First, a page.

(from Jaderlund’s Soon Into the Summer I Will Walk Out, published in Typo 7)
Jaderlund’s suite is actually a kind of montage of biblical tales written down in the 15th century, a kind of proto-prose-poetry based on Swedish translations of foreign materials (Christianity being of course a foreign text itself).
Fast forward a little bit: In 2006, Peter Connors published the anthology PP/FF. The abbreviations are for Prose Poem and Flash Fiction. Peter didn’t want to come up with a term like “hybrid” to actually bring them into unison, but wanted to allow them to be unsynthesized, and I liked that. Because this anthology includes not so much “prose poetry” but poetry in prose, and poetic prose etc.
Peter writes this in his intro:
In 2006, it is fair to say that prose poetry is a vital Amreican genre: there are prose poetry journals, anthologies, university courses, and attendant experts. Perhaps classifying it as a stale genre is too harsh, however, in compiling this anthology it became obvious that many writers have felt shunned from traditional communities of poetry and prose – including prose poetry – for consciously resisting genre expectations. To wit, prose poetry should not contain too much narrative or it becomes fiction; flash fiction should follow a narrative arc or it risks fragmentation to the point of becomign prose poetry; flash fiction should stay within specific, albeit arbitrary word counts; prose poetry must not utilize line break; surrealism and humor is acceptable, but topicality is not…
Here Connor’s point is similar to my own – that a genre that was born out of dissatisfaction with genre expectations had generated its own conventions.
Before that anthology, Peter edited Double Room with Mark Tursi, which published some section of my book Dear Ra back in 2003 (I wrote the book in 2000-2001 while going crazy). In this book I used the epistolary form – which I got from letters of serial killers and crazy consumers – with a kind of surrealism and also Ted Berrigan (b/c I loved his manic energy).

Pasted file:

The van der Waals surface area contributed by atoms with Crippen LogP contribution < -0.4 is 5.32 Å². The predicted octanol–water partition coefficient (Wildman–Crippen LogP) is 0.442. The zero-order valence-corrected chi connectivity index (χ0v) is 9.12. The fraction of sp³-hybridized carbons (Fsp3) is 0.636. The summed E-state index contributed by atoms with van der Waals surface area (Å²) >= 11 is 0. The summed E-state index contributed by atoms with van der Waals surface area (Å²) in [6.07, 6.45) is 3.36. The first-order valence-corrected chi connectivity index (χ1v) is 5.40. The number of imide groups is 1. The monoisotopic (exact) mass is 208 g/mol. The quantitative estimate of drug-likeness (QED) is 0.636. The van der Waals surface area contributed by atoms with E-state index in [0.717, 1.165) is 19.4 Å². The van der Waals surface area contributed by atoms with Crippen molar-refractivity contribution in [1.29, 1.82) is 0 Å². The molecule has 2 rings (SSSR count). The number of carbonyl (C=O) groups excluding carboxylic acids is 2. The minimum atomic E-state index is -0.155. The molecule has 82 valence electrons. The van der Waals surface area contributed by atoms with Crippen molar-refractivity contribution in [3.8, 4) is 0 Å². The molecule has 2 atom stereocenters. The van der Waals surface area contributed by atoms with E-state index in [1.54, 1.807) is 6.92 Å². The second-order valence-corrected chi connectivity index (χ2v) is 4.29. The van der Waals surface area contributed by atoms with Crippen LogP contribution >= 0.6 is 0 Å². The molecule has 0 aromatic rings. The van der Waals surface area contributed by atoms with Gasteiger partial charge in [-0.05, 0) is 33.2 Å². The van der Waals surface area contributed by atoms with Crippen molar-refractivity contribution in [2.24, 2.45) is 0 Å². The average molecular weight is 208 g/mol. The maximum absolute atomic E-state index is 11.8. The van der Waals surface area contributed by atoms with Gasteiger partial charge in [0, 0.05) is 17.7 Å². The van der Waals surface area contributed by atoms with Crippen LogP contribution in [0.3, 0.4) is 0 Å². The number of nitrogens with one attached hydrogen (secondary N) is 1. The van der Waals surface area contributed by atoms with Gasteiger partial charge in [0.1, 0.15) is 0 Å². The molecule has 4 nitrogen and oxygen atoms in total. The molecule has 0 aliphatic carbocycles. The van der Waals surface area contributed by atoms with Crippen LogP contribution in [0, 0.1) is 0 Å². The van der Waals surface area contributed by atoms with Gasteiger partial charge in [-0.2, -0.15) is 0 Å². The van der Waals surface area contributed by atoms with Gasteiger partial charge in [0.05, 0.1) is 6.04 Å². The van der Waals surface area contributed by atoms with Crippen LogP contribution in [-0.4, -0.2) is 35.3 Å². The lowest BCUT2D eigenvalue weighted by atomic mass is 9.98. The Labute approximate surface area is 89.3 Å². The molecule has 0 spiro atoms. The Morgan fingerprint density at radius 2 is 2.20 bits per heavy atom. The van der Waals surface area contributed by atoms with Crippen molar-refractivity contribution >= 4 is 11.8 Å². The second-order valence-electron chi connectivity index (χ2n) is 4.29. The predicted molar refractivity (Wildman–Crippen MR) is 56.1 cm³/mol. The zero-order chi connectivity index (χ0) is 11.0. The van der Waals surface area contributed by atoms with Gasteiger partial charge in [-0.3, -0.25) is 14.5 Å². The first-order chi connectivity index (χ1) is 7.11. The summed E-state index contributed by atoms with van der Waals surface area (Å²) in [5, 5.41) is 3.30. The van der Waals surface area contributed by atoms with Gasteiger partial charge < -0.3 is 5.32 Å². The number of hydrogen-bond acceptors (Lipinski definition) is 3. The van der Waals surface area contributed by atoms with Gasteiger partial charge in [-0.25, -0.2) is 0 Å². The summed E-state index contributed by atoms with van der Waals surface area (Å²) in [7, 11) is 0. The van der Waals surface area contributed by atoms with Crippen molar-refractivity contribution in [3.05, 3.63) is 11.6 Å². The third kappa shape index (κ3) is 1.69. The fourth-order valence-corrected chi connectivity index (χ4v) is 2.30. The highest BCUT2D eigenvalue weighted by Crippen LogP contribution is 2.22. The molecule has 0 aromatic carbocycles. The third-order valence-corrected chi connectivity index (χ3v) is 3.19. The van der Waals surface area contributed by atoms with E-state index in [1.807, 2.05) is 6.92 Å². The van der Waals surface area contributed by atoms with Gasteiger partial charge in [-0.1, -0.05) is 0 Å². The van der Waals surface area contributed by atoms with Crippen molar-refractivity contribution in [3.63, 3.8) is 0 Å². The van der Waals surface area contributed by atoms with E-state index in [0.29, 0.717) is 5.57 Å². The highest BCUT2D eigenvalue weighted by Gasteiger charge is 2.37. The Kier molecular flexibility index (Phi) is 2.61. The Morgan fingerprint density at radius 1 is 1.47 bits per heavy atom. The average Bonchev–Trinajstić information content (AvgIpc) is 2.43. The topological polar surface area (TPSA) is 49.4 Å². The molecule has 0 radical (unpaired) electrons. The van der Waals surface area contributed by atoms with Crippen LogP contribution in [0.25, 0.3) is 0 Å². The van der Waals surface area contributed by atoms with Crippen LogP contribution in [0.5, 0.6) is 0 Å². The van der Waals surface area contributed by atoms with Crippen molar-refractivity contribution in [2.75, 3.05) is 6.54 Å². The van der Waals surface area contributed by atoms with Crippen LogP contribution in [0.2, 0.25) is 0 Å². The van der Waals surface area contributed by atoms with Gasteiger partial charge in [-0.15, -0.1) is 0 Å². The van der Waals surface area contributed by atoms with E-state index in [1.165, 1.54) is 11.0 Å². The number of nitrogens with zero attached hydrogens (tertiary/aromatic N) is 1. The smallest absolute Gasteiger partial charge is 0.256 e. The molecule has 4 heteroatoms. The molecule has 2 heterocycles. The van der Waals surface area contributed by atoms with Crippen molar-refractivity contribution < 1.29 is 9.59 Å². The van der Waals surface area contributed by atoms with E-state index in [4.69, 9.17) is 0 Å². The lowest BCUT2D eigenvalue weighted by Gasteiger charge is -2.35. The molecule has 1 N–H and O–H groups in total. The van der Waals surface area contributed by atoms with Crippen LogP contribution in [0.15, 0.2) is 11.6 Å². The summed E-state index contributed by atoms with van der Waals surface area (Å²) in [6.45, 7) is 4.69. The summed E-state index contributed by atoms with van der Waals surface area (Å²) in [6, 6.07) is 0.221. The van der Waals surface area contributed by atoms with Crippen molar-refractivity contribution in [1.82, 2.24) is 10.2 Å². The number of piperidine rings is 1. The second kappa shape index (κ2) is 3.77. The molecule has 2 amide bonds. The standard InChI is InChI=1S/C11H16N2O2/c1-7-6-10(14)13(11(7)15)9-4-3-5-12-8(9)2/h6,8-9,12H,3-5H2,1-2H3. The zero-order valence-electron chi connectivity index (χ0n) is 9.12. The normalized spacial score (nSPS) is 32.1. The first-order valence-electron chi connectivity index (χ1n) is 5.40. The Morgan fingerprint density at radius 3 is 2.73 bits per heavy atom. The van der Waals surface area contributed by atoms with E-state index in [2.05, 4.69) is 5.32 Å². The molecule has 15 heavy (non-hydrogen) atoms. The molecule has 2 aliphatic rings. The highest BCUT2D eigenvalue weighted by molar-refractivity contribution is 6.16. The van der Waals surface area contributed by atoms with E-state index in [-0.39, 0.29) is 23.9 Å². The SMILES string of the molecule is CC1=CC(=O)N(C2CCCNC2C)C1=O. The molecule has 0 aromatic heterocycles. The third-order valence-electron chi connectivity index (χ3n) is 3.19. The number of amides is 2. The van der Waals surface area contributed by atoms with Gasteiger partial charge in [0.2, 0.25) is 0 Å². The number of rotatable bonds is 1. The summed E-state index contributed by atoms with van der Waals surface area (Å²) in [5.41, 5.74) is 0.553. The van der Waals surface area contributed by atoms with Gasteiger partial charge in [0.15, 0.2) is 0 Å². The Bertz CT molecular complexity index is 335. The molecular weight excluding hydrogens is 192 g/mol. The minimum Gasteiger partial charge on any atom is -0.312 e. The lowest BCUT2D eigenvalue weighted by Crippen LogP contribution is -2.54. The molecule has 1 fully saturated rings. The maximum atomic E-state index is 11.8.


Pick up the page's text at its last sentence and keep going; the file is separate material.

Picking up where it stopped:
It struck me that in my past two entries I dealt with “prose poetry” – but these are great examples of prose poetry that is not so much part of this convention as poems that form a space where various media and genre convulse without definitely being synthesized into Prose Poetry. For example, Joyelle’s Salamandrine is categorized as “Fiction”, but her virtuosic sentences are charged with the kind of texture one might expect from the most saturated poetry. In James’s Fassbinder Diaries, the “prose poem” seems like it is constantly being harassed not just by film but the narrative urge/push of novels. This seems true of a lot of things I’ve been reading recently: Aylin Bloch Boynukisa’s My mouth is full of teeth and time, Under Siege: Four African Cities (Documenta 11;Plathform4), Sara Shamloo’s Gloria, Emma Lundmark’s Hans Fru Judith, Uche Nduka’s Ijele, or Moldovian comic book artist Neurotrip’s work:
But at the same time, what makes Negroni’s Mouth of Hell and di Giorgio’s History of Violets so amazing is in part a kind of “return” to the prose poem at its purest form – Baudelaire, Rimbaud etc.
So to sum things up: I wonder if “prose poetry” has any value anymore – As a form? As a context? As an idea? As a lineage?
As usual I’m suddenly drawn to it because it seems dead, anachronistic – and the opposite of the notion of “American Hybrid” that is so powerful these days.